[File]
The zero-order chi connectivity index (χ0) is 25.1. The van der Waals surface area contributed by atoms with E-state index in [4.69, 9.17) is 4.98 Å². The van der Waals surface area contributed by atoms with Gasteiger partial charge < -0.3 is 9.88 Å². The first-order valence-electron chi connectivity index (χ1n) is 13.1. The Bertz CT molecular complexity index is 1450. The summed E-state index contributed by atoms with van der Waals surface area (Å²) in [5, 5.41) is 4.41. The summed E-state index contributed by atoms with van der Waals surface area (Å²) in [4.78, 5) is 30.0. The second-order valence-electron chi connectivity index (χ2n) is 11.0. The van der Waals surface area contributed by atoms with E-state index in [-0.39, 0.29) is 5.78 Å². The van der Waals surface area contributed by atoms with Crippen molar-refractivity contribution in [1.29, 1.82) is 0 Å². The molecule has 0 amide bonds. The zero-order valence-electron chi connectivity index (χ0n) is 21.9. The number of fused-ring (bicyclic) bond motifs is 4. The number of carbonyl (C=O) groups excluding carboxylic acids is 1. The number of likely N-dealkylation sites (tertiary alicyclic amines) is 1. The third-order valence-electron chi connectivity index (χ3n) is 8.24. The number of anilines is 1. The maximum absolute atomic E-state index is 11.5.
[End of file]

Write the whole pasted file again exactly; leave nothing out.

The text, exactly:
The zero-order chi connectivity index (χ0) is 25.1. The van der Waals surface area contributed by atoms with E-state index in [4.69, 9.17) is 4.98 Å². The van der Waals surface area contributed by atoms with Gasteiger partial charge < -0.3 is 9.88 Å². The first-order valence-electron chi connectivity index (χ1n) is 13.1. The Bertz CT molecular complexity index is 1450. The summed E-state index contributed by atoms with van der Waals surface area (Å²) in [5, 5.41) is 4.41. The summed E-state index contributed by atoms with van der Waals surface area (Å²) in [4.78, 5) is 30.0. The second-order valence-electron chi connectivity index (χ2n) is 11.0. The van der Waals surface area contributed by atoms with E-state index in [-0.39, 0.29) is 5.78 Å². The van der Waals surface area contributed by atoms with Crippen molar-refractivity contribution in [1.29, 1.82) is 0 Å². The molecule has 0 amide bonds. The zero-order valence-electron chi connectivity index (χ0n) is 21.9. The number of fused-ring (bicyclic) bond motifs is 4. The number of carbonyl (C=O) groups excluding carboxylic acids is 1. The number of likely N-dealkylation sites (tertiary alicyclic amines) is 1. The third-order valence-electron chi connectivity index (χ3n) is 8.24. The number of anilines is 1. The maximum absolute atomic E-state index is 11.5.